There is a lot more to learn about recursion to fully understand it. This is just the beginning. Imagine!
Variables (MAKE some THING)
The only variables we used so far were the formal inputs to procedures. You can create your own variables in the Logo workspace. To see them, type PONS (short for PRINTOUT NAMES). The workspace is also referred to as the “global environment” because variables created there are accessible by procedures as well as you. The formal inputs to procedures only exist while the procedure is running. These variables are created in the “local environment” of the procedure. You can’t get at them while the procedure is running and they go away when the procedure ends. When writing programs, it’s important to know where variables are created.
Every variable has a name. A name is a word. To use a word as itself,
put a double quotation mark in front of it so that Logo won’t think it’s
a command and try to run it. Every variable has a value associated with
it, even if it’s the empty word or the empty list which look like
nothing. To create a variable in the workspace, give
MAKE the name of the variable and the
value you want to assign to it. To use the value of a variable, give the
name of the variable to THING. The
following examples create one variable named
STEPS with a value of 20
and another variable named
INCREMENT with a value of 10.
MAKE "STEPS 20 MAKE "INCREMENT 10
THING is an operation that reports (or outputs) the value associated with the variable whose name you give it as input.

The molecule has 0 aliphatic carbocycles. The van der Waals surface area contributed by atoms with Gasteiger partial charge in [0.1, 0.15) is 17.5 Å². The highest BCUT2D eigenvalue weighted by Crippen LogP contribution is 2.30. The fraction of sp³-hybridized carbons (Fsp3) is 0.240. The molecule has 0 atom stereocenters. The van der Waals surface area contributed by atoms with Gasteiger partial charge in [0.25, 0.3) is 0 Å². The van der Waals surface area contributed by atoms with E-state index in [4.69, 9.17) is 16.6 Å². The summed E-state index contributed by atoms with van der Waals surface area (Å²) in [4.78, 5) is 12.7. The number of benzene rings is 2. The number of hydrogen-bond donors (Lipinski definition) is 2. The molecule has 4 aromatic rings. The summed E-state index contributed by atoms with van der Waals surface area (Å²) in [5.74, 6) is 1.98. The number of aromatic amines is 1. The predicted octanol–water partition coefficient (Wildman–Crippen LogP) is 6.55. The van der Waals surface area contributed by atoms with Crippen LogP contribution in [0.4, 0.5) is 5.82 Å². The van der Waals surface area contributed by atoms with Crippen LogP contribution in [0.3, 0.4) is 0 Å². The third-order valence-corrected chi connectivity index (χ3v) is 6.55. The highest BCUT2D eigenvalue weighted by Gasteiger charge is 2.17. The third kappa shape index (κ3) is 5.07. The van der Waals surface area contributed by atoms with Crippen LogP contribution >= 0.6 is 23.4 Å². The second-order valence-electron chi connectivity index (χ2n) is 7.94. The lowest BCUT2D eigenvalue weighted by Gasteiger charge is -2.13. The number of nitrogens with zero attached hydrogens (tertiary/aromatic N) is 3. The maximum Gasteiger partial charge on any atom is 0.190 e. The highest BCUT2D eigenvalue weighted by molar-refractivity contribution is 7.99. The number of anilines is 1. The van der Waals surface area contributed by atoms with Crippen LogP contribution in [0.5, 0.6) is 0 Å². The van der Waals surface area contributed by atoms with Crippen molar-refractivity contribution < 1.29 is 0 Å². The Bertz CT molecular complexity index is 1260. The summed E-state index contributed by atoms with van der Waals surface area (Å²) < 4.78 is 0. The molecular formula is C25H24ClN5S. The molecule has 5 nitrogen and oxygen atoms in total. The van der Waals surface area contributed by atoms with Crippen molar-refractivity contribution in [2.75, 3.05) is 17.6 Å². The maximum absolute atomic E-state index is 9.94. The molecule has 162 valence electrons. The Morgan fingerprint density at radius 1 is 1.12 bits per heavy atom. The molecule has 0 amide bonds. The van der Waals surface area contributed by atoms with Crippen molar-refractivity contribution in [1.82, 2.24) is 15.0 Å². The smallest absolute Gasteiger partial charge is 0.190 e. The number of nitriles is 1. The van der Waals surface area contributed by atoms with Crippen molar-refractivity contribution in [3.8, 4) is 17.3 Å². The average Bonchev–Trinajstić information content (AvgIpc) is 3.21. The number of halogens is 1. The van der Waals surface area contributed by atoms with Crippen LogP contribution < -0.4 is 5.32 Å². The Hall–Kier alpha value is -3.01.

THING can be used wherever you need a value.
FD THING "STEPS
would move the turtle 20 turtle steps. The output of
THING is 20 which is used as the input to
FORWARD. You can change the value of a
variable by using another MAKE command
with a new value. The value can be just a number, a calculation, the
output of an operation, or any Logo data value. It’s usually a good idea
to assign the same type of data to the same variable. For example, since
STEPS for numbers, I shouldn’t put
“LIVELY in it later on.
That just invites trouble and could be very frustrating. Most other
programming languages force you to use the same type of data again but
it’s not a restriction in Logo. Restriction or not - it’s a good idea.
In the following example, you can see that the use of THING can get pretty messy and awkward. Just imagine trying to add four or five values together!
MAKE "STEPS THING "STEPS + THING "INCREMENT
Don’t worry. Help is on the way! Are you familiar with emoticons
(emotion icons) - things like :) for happy and :( for sad? If you treat
this page like a turtle and ‘run’ a
RIGHT 90, you’ll see a smile and a
frown. The colon character looks like a pair of eyes. That’s exactly
what the Logo shortcut is - a colon in front of a variable name acts
like a pair of eyes that lets you ‘see’ what the value of the variable
is. Of course, by ‘see’ I mean it outputs the value.